State regulators detailed how Robinhood faced “multiple outages” in March 2020, as the market was rocked by COVID-19’s initial spread, according to consent orders filed by the Texas State Securities Board and Alabama regulators. Therefore, customers weren’t able to enter buy or sell orders and couldn’t take advantage of changes in the price of securities.

According to Texas’ state regulators, Robinhood also offered two options account levels for traders, with one allowing basic option contracts and the other allowing for more advanced strategies (including option spreads). The app also included margin account options for customers to borrow money using their own accounts as collateral.

To apply for the levels, customers entered information on their account, employment status, net worth, income, risk tolerance and investment experience. The app relied on an automated process, employing an algorithm that would automatically approve or deny a customer’s application without any manual review.

“Robinhood’s automated account approval process allowed for customers that were denied option and margin trading to re-submit and be approved by utilizing different responses to the eligibility questions,” the Texas order read.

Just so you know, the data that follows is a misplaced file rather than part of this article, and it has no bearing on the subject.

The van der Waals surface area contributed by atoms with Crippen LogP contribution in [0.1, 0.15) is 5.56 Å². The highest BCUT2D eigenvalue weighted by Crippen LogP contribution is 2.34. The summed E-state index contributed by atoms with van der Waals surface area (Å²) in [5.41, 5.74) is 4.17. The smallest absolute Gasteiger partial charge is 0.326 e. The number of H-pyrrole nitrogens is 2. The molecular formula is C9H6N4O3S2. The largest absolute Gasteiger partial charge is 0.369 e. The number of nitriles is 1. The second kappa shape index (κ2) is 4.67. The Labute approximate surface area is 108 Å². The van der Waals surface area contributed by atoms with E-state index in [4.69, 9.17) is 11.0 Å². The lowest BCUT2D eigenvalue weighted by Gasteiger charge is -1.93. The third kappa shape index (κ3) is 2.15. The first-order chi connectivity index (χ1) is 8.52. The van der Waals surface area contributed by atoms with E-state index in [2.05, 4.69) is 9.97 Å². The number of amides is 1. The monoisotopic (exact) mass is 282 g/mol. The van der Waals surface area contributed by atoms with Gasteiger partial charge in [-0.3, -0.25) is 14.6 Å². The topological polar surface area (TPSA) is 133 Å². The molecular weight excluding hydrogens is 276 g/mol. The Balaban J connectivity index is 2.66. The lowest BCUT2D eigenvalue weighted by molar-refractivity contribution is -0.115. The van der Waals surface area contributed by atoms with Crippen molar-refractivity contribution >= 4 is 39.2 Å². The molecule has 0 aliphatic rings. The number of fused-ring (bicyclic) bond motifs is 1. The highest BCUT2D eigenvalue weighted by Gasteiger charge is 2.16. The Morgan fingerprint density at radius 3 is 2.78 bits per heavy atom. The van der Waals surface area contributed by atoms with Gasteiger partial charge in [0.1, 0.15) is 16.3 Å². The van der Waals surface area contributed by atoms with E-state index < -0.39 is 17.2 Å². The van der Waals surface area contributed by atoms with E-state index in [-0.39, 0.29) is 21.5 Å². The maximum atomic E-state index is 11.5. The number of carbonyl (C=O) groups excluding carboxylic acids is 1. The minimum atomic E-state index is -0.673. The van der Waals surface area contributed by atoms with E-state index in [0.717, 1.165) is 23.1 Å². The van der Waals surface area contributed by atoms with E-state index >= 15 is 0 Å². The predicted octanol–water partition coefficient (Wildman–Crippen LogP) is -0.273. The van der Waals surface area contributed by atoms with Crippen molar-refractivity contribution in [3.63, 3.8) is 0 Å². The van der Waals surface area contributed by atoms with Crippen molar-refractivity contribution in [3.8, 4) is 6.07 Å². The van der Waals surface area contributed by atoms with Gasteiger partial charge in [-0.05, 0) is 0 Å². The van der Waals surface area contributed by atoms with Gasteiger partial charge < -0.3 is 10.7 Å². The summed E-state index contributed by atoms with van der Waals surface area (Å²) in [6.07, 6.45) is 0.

After the FINRA settlement in fall 2021, FINRA announced a sweep looking into how broker/dealers oversaw their options account trading. FINRA posted an update on the sweep in November of last year, including guidance for firms to determine whether they had adequate supervision in place.

Texas also cited findings from the FINRA settlement to support its case, including that Robinhood didn’t have a customer identification system “appropriate for the firm’s size and business” between June 2016 and Nov. 2018. Robinhood also poorly oversaw the tech it used to provide B/D services until February 2021, according to Texas and Alabama.

“Instead, Robinhood outsourced the operation and maintenance of its technology to its parent company, Robinhood Markets Inc.—which is not a FINRA member firm—without broker/dealer oversight,” the Texas order read.